Rugby News & Views From an American Perspective
Release courtesy of USA Rugby with additional commentary by Ted Hardy
Effective with the opening of the 2011-2012 Membership Season, the USA Rugby Board of Directors named four Geographical Unions (GUs) as part of a pilot program to review a new streamlined union structure. GUs are designed to support anticipated growth in the game and to provide increased member services at the local level.
Two of the four new pilot GUs were formed by splitting the Northeast Rugby Union (NRU) into two GUs: New England RFU (a former LAU) and Northeast (formerly Met New York and New York State LAUs). Texas, a former LAU within the West Territorial Union, is now a standalone GU. Southern California (a former TU) is the fourth pilot GU.
Geographical Unions are defined based on a combination of club density in an area and natural geographical boundaries. A GU may be a single state, multiple states, or parts of a large state.
The template for a GU’s organizational structure, financial models and bylaws were developed over a two year period by a committee commissioned by USA Rugby CEO and President of Rugby Operations, Nigel Melville, to research the best and highest performing models from existing LAUs and TUs, other rugby-playing nations, and other national governing bodies (NGBs).
One predominant feature of GUs is a full-time USA Rugby administrator who will live in the GU and partner with local rugby organizations to help facilitate and implement USA Rugby programs at the local level while supporting growth. Pilot GUs will start with part time administrators and transition to full-time over a two to four year period.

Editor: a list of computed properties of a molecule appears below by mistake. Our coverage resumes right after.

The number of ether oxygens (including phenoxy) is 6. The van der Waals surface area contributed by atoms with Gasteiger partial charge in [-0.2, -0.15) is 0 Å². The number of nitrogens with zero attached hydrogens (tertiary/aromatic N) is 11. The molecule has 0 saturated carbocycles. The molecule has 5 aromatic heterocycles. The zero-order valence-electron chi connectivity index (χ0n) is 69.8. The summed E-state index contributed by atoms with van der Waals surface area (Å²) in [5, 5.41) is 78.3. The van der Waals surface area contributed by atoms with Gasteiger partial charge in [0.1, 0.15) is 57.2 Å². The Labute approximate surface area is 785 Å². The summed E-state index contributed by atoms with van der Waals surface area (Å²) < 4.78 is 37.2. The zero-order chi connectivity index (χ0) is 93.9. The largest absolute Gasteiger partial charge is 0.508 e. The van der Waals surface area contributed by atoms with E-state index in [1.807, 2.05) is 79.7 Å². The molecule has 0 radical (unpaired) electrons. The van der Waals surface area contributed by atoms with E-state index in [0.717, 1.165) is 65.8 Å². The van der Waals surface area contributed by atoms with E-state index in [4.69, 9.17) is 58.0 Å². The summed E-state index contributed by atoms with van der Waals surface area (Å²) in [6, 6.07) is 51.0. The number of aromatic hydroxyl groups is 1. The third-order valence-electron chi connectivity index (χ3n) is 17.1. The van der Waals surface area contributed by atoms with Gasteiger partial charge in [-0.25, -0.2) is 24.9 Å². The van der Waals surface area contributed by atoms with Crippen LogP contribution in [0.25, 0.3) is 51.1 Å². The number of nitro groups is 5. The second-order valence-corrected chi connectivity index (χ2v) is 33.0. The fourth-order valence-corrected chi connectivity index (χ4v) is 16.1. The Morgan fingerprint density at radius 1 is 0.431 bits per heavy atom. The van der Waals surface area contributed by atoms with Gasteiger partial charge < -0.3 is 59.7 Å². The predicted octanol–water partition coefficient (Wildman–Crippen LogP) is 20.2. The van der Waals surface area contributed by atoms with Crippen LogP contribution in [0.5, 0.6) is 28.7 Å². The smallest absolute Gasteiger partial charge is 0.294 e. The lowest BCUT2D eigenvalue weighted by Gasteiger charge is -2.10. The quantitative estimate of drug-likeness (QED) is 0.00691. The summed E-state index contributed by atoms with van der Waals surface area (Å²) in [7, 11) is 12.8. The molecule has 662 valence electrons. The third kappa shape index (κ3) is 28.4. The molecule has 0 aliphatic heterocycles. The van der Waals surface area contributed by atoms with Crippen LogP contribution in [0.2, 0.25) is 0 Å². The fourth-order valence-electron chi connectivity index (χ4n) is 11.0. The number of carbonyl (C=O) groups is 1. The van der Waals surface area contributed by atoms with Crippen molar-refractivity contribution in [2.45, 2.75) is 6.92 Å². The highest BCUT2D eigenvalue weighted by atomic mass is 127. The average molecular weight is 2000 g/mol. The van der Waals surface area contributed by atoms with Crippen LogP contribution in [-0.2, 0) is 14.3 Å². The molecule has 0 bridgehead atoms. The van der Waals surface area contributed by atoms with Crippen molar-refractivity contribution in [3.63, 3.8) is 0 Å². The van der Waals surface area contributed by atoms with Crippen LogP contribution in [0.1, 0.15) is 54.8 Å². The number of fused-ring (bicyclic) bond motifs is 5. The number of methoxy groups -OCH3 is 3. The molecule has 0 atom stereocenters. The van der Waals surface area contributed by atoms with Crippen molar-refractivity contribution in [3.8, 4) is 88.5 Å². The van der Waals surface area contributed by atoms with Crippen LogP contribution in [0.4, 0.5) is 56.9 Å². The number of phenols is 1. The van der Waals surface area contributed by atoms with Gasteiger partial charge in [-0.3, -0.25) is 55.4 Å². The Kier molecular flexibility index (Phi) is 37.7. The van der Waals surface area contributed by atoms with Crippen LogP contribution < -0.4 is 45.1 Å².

The TU/LAU Review Committee is made up of members from around the country including: John Coppinger (Pacific); George Durocher (Mid-Atlantic); Martin Gardner (South); Jeremiah Johnson (Midwest); Danita Knox (South/Committee Chair); Bill Middleton (USAR Board of Directors); Joe Olzaki (Northeast); Bill Sexton (West); and Steve Vent (Southern California).
Note: This is the end of the USA Rugby release.
While I wholeheartedly applaud efforts to get paid personnel in charge of growing the game, this is downright confusing and it is being delivered under the disguise of simplification. USA Rugby has spent the last few years cutting the power base of the TU’s and LAU’s withthe creation of SBRO’s and autonomous collegiate conferences. That tactic has been seen as a positive step towards a more streamlined approach and hope for a future without the convoluted mess of TU’s and LAU’s to fleece the pockets of the rugby community.
Just when progress is being made, now we have GU’s which just sounds like a more powerful LAU or a smaller scale TU?
That is the exact opposite of streamlining unless there is part of the story that is not being shared by USA Rugby. Speculation wise, I’m guessing the GU’s are another step towards eliminating LAU’s and TU’s albeit at a very slow pace (note the 2-4 year period in the release above). Even if 40 GU’s are put in place and all of the TU’s and LAU’s are abolished, will it really be any different? The same people that run your LAU’s and TU’s will be the same people in charge of the GU’s and little will change for the common players or clubs that pay fees to them.
My biggest problem with the release is the lack of information, which has become common with USAR releases. There was no mention of how GU’s will dovetail into the current structure, what this means for the future of TU’s or LAU’s, or any rationale as to how this streamlines operations.
Maybe one of our fans can clear the air on this subject, because I’m at a loss. Is this actually a step in a better direction or are TU and LAU staff just switching from volunteers to being paid personnel?
Questions need asked, because any time there is talk of paying people to be in charge of running rugby operations, there is only one place to get that money from. It’s not USAR who is broke… it sure isn’t sponsors… it is going to be clubs and players who fund this experiment.